Procedures and Role of Coauthors

In their final graduate year, 8 students, under the guidance of the primary investigator (PI), enrolled in a qualitative research elective in which they studied grounded theory.51 They practiced interviewing, coding, and thematic development. Based on their interest in clinical instructor (CI) stress, they designed the study through the lens of mindfulness theory, creating a booklet of teachings and principles to share with their clinical sites (Table 1). As part of the research elective and because the students chose the theoretical framework of mindfulness, the principal investigator (PI) (AW) led weekly mindfulness classes that included each of the items in the booklet. The PI is certified in mindfulness-based stress reduction from the University of California, San Diego School of Medicine.

Table 1:
Contents of Mindfulness Booklet

The intent of the Mindfulness Booklet was for students to share an evidence-based introduction to mindfulness with PTs at their clinical sites. This would serve as a means for discussion, shared practice, and a resource manual for the site. It was decided that students would do the activities (eg, seated meditation) with the participant but that it was up to the participant to practice outside of the weekly student-led session (eg, eat lunch silently and mindfully each day). The student coauthors taught the participant PTs from the lower levels of Bloom's taxonomy (as compared to experienced mindfulness teachers), which may have prevented the clinicians from translating the information into a meaningful practice.

The PI emailed supervisors at each student clinician's site, inviting them to participate in this exploratory study. Upon beginning their final 12-week clinical education experience, student clinicians recruited PTs who were not their own CIs and who had no prior knowledge of mindfulness practices to participate in weekly information sessions (Table 1). Theoretical sampling was used to inform the theory of mindfulness in an unbiased and exploratory manner.51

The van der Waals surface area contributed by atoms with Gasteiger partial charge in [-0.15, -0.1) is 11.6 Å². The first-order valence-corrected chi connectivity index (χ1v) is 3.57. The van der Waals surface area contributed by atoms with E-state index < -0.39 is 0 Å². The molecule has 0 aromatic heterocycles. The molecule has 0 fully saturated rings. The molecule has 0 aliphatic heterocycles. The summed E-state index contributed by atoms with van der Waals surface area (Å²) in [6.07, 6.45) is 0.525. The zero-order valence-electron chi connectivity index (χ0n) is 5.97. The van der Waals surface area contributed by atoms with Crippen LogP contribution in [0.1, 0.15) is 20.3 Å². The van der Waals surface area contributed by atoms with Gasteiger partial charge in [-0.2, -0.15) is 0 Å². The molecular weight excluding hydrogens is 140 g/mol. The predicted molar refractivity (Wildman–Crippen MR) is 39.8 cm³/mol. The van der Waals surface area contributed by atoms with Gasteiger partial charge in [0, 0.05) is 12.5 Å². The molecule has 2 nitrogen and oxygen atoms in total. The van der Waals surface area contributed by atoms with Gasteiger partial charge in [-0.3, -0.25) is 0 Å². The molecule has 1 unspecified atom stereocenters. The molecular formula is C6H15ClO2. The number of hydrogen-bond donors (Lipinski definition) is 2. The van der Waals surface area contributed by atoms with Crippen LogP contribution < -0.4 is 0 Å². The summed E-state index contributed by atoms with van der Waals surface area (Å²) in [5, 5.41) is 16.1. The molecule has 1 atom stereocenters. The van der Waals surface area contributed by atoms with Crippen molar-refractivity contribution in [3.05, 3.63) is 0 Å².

Consent was secured and weekly meetings between student and participant at each site began. Using the Mindfulness Booklet, students introduced general concepts of mindfulness in sessions lasting from 10 to 15 minutes weekly, for 10 weeks. In week 12 of the clinical experience, each student completed 1 audio-recorded interview based on the interview guide (Table 2).

Table 2:
Interview Guide


In all, 16 clinicians volunteered. Eight volunteers were excluded for the following reasons: 1 was a physical therapist assistant (PTA), 5 were students’ CIs, 1 had a language barrier, and 1 had extensive prior knowledge of mindfulness through yoga practice. Table 3 includes the participants’ practice settings (ie, inpatient, outpatient, private, all practice patterns), years of experience (2–37 years), locations (PA, NY, NJ, FL, CA), ages (26–60), and sex (2 male, 6 female).59,60 This sample was similar in size to other qualitative studies in physical therapy research.58 Investigators agreed that all 8 participants shared truthful responses, and as a whole, met the criteria for saturation.59

Table 3:
Participant Demographics

Data Analysis

The research team, led by the PI, employed the constant comparative data analysis method.51 The group met for 2 hours each week via a WebEx60 platform so that individual verbatim transcripts from each interview could be viewed on a shared screen by all. Each coauthor had completed 1 transcript, so each took a turn as lead for the coding session. Open codes (discrete textual units that represent the meaning of the text verbatim) were discussed until consensus was reached and documented on a template.51 Next, axial codes (groupings of open codes that form categories) were assigned using the same process with group consensus.51 This process was repeated until all transcripts were coded.

The PI served as the methods expert and “devil's advocate.”55 Within-case analysis as well as across-case analysis51 continued for 8 weeks until completion. Investigator triangulation ensured trustworthiness, as each coauthor maintained memos to bracket biases, review transcriptions prior to meetings, and provide input throughout the analysis process. At each phase of the analysis process, consensus of all group members was critical before moving on to the next code.